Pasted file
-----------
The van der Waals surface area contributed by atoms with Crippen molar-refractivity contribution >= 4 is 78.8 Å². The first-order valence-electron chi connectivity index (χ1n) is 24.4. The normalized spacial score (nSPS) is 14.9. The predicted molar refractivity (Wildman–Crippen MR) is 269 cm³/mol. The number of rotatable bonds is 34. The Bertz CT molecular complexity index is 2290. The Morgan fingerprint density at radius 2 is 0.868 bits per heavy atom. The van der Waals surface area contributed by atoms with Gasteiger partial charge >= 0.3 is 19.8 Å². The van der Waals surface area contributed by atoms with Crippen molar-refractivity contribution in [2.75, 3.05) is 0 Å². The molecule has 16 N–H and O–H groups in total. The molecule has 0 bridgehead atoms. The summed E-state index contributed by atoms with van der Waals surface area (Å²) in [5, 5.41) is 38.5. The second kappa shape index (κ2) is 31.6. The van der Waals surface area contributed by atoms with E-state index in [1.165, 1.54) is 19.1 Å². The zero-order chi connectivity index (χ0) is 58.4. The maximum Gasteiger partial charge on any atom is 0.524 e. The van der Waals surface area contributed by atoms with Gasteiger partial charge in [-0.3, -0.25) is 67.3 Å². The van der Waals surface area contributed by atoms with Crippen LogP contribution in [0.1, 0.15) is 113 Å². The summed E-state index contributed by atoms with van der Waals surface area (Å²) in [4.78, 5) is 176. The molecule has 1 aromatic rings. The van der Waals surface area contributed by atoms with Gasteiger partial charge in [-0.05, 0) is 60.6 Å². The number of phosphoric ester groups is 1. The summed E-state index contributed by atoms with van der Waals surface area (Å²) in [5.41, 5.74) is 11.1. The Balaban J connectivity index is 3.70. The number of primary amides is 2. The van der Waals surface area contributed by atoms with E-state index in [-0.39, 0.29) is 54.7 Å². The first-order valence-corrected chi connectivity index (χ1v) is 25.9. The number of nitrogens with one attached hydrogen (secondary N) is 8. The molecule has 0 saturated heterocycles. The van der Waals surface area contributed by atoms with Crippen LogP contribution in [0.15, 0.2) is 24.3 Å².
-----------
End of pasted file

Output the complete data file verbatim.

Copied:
The van der Waals surface area contributed by atoms with Crippen molar-refractivity contribution >= 4 is 78.8 Å². The first-order valence-electron chi connectivity index (χ1n) is 24.4. The normalized spacial score (nSPS) is 14.9. The predicted molar refractivity (Wildman–Crippen MR) is 269 cm³/mol. The number of rotatable bonds is 34. The Bertz CT molecular complexity index is 2290. The Morgan fingerprint density at radius 2 is 0.868 bits per heavy atom. The van der Waals surface area contributed by atoms with Gasteiger partial charge >= 0.3 is 19.8 Å². The van der Waals surface area contributed by atoms with Crippen molar-refractivity contribution in [2.75, 3.05) is 0 Å². The molecule has 16 N–H and O–H groups in total. The molecule has 0 bridgehead atoms. The summed E-state index contributed by atoms with van der Waals surface area (Å²) in [5, 5.41) is 38.5. The second kappa shape index (κ2) is 31.6. The van der Waals surface area contributed by atoms with E-state index in [1.165, 1.54) is 19.1 Å². The zero-order chi connectivity index (χ0) is 58.4. The maximum Gasteiger partial charge on any atom is 0.524 e. The van der Waals surface area contributed by atoms with Gasteiger partial charge in [-0.3, -0.25) is 67.3 Å². The van der Waals surface area contributed by atoms with Crippen LogP contribution in [0.1, 0.15) is 113 Å². The summed E-state index contributed by atoms with van der Waals surface area (Å²) in [4.78, 5) is 176. The molecule has 1 aromatic rings. The van der Waals surface area contributed by atoms with Gasteiger partial charge in [-0.05, 0) is 60.6 Å². The number of phosphoric ester groups is 1. The summed E-state index contributed by atoms with van der Waals surface area (Å²) in [5.41, 5.74) is 11.1. The Balaban J connectivity index is 3.70. The number of primary amides is 2. The van der Waals surface area contributed by atoms with E-state index in [-0.39, 0.29) is 54.7 Å². The first-order valence-corrected chi connectivity index (χ1v) is 25.9. The number of nitrogens with one attached hydrogen (secondary N) is 8. The molecule has 0 saturated heterocycles. The van der Waals surface area contributed by atoms with Crippen LogP contribution in [0.15, 0.2) is 24.3 Å².